Johnny’s book is a memoir of his childhood to the present day. It was a so-called “very weird childhood“, Johnny tells us, but one that was refreshingly free from conflict or drama. (He is still close with his parents.) Weir made an early choice to concentrate on skating over riding horses. It wasn’t a slow, steady rise to representing the U.S. at the Winter Olympics, however. It was more of a zigzag, with ecstatic rises and (literally) crippling falls. It was hours, days, weeks, and years of training, and moving, and changing coaches… while enjoying an occasional tomato for dinner. This was all happening during Weir’s early 20’s, when the star also had to concurrently compete with the usual growing pains, peppered with being heckled for being “different” as a teenager and young adult. Along the way, we learn some interesting things about Johnny: He has had a lifelong affinity for Russian culture, even teaching himself the language. He boasts rock star status in Japan. And a big boost to Weir’s visibility and popularity came thanks to, of all people, Perez Hilton. Perez heavily hyped a YouTube video which showcased Johnny at one of his best moments: a collaboration with two other skaters called The Marshalls Showcase. Along the way to success, Johnny faced the unique challenge of trying to maintain his individually, dating all the way back to childhood (At age seven, he defied convention by putting streamers on the handlebars of his bike, usually territory reserved for girls.). Later on, nboth U.S. skating officials and the the media were “:shocked” at both his androgynous appearance and his renegade sense of style. In one chapter, he reveals how his costume and Christina Aguliera-inspired hair (called “disrespectful” by one official) were criticized. In retrospect, the thought of all those uptight culture vultures searching Thesaurus.com for new words for “flamboyant” must make Johnny happy…)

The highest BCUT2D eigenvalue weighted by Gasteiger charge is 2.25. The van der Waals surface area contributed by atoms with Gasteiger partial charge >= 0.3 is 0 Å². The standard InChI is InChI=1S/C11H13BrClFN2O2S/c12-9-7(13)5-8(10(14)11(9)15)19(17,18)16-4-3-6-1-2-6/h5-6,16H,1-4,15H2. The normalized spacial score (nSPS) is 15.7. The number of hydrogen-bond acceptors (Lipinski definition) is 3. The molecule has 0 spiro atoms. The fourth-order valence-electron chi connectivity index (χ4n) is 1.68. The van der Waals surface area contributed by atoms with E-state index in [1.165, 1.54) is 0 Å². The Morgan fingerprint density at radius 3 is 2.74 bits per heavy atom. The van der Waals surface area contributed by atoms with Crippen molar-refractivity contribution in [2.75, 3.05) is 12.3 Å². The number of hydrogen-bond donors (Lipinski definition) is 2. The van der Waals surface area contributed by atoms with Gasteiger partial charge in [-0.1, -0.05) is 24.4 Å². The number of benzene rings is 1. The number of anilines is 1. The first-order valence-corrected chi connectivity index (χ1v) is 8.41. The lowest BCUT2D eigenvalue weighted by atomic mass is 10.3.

Now out of the closet, the media can stop the tired question of– to borrow from a campy hit 1982 song by Josie Cotton– “Johnny, Are You Queer?” A far more interesting question would be: How can the colorful media prince balance being a skating prodigy and being a rising fashion icon and New York City full-time socialite? A socialite, incidentally, who is currently working overtime. Weir tells the stories about sitting next to Lady Gaga’s mom during a Gaga concert, and hanging out with his icon, Sarah Jessica Parker at the “Sex and the City 2” premiere. It can’t be easy to hit the ice for practice at 5AM after being up till last call at a club in NYC‘s meatpacking district. With the shelf life of a figure skater being cruelly short (He declared in his book that he had a “career crisis” at age 15 and felt, at the ripe old age of 21, that he might be all washed up.), Johnny is facing an exciting yet somewhat uncertain future. Will skating be part of it? He had already declined to participate in the 2010/2011 season. But, lest we forget, Weir is only 26 years old and has enough creative energy to reinvent himself again and again: whether it be as a fashion designer, a singer (His song “Dirty Love” reached #1 in Japan.), or the creator and performer in a big, splashy Cirque de Soleil-style show. Put another way, anything where Johnny can just be Johnny… which is the role that he plays best. In “Welcome to my World”, Johnny Weir does tell his own story, and his writing is often as colorful and self-indulgent as his fashion sense. But even as he gets pretty personal (He speaks about his first love, and even the loss of his virginity in a chapter called “Razzle Dazzle“), there remains an aura of mystery about him. Which is how I’ve always preferred my celebrities!